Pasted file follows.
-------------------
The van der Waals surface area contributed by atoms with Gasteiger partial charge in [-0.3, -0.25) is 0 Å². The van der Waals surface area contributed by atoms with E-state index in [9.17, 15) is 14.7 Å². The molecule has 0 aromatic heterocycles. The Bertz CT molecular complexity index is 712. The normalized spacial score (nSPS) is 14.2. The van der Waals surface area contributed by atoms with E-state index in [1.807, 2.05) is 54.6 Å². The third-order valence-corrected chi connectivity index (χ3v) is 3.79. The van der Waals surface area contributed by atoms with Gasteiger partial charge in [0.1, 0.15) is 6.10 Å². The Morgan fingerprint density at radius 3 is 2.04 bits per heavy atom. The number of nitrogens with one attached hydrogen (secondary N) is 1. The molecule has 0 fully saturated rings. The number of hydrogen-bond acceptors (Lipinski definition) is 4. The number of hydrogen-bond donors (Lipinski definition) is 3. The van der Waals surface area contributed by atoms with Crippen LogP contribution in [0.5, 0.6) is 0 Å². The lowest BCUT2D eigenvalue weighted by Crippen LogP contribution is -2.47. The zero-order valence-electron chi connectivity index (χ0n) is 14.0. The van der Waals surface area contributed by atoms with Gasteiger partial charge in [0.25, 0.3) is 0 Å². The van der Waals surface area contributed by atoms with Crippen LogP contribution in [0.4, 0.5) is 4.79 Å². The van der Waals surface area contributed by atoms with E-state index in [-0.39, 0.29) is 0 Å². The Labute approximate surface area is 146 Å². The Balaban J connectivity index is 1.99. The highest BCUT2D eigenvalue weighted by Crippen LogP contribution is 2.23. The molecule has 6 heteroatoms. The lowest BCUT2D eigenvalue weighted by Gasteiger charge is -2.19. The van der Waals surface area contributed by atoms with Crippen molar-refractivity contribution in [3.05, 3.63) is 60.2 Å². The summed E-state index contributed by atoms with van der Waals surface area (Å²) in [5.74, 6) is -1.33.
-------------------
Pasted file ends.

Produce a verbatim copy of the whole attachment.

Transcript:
The van der Waals surface area contributed by atoms with Gasteiger partial charge in [-0.3, -0.25) is 0 Å². The van der Waals surface area contributed by atoms with E-state index in [9.17, 15) is 14.7 Å². The molecule has 0 aromatic heterocycles. The Bertz CT molecular complexity index is 712. The normalized spacial score (nSPS) is 14.2. The van der Waals surface area contributed by atoms with E-state index in [1.807, 2.05) is 54.6 Å². The third-order valence-corrected chi connectivity index (χ3v) is 3.79. The van der Waals surface area contributed by atoms with Gasteiger partial charge in [0.1, 0.15) is 6.10 Å². The Morgan fingerprint density at radius 3 is 2.04 bits per heavy atom. The number of nitrogens with one attached hydrogen (secondary N) is 1. The molecule has 0 fully saturated rings. The number of hydrogen-bond acceptors (Lipinski definition) is 4. The number of hydrogen-bond donors (Lipinski definition) is 3. The van der Waals surface area contributed by atoms with Crippen LogP contribution in [0.5, 0.6) is 0 Å². The lowest BCUT2D eigenvalue weighted by Crippen LogP contribution is -2.47. The zero-order valence-electron chi connectivity index (χ0n) is 14.0. The van der Waals surface area contributed by atoms with Gasteiger partial charge in [0.25, 0.3) is 0 Å². The van der Waals surface area contributed by atoms with Crippen LogP contribution in [0.4, 0.5) is 4.79 Å². The van der Waals surface area contributed by atoms with E-state index in [-0.39, 0.29) is 0 Å². The Labute approximate surface area is 146 Å². The Balaban J connectivity index is 1.99. The highest BCUT2D eigenvalue weighted by Crippen LogP contribution is 2.23. The molecule has 6 heteroatoms. The lowest BCUT2D eigenvalue weighted by Gasteiger charge is -2.19. The van der Waals surface area contributed by atoms with Crippen molar-refractivity contribution in [3.05, 3.63) is 60.2 Å². The summed E-state index contributed by atoms with van der Waals surface area (Å²) in [5.74, 6) is -1.33.